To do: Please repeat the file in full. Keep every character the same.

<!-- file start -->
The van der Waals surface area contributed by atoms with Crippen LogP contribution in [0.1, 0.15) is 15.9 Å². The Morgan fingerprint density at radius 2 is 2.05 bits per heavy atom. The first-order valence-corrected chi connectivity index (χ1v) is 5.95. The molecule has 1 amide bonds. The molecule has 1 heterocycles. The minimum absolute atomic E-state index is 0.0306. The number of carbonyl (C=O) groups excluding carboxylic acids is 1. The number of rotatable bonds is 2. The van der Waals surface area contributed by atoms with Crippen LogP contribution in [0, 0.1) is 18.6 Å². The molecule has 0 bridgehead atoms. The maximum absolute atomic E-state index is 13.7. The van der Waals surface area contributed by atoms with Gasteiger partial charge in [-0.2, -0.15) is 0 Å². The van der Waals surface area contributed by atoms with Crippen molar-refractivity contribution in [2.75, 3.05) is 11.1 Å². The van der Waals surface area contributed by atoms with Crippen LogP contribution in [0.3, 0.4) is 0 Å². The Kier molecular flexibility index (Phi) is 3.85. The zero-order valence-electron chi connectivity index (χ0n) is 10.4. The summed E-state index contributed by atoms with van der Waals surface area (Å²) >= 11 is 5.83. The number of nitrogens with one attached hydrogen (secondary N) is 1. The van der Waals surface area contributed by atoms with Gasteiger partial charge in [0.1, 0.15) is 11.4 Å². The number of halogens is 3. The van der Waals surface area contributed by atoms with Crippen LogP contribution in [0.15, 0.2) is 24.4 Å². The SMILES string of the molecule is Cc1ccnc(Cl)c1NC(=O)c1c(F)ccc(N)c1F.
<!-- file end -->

The van der Waals surface area contributed by atoms with Crippen LogP contribution in [0.1, 0.15) is 15.9 Å². The Morgan fingerprint density at radius 2 is 2.05 bits per heavy atom. The first-order valence-corrected chi connectivity index (χ1v) is 5.95. The molecule has 1 amide bonds. The molecule has 1 heterocycles. The minimum absolute atomic E-state index is 0.0306. The number of carbonyl (C=O) groups excluding carboxylic acids is 1. The number of rotatable bonds is 2. The van der Waals surface area contributed by atoms with Crippen LogP contribution in [0, 0.1) is 18.6 Å². The molecule has 0 bridgehead atoms. The maximum absolute atomic E-state index is 13.7. The van der Waals surface area contributed by atoms with Gasteiger partial charge in [-0.2, -0.15) is 0 Å². The van der Waals surface area contributed by atoms with Crippen molar-refractivity contribution in [2.75, 3.05) is 11.1 Å². The van der Waals surface area contributed by atoms with Crippen LogP contribution in [0.3, 0.4) is 0 Å². The Kier molecular flexibility index (Phi) is 3.85. The zero-order valence-electron chi connectivity index (χ0n) is 10.4. The summed E-state index contributed by atoms with van der Waals surface area (Å²) >= 11 is 5.83. The number of nitrogens with one attached hydrogen (secondary N) is 1. The van der Waals surface area contributed by atoms with Gasteiger partial charge in [0.1, 0.15) is 11.4 Å². The number of halogens is 3. The van der Waals surface area contributed by atoms with Crippen LogP contribution in [0.15, 0.2) is 24.4 Å². The SMILES string of the molecule is Cc1ccnc(Cl)c1NC(=O)c1c(F)ccc(N)c1F.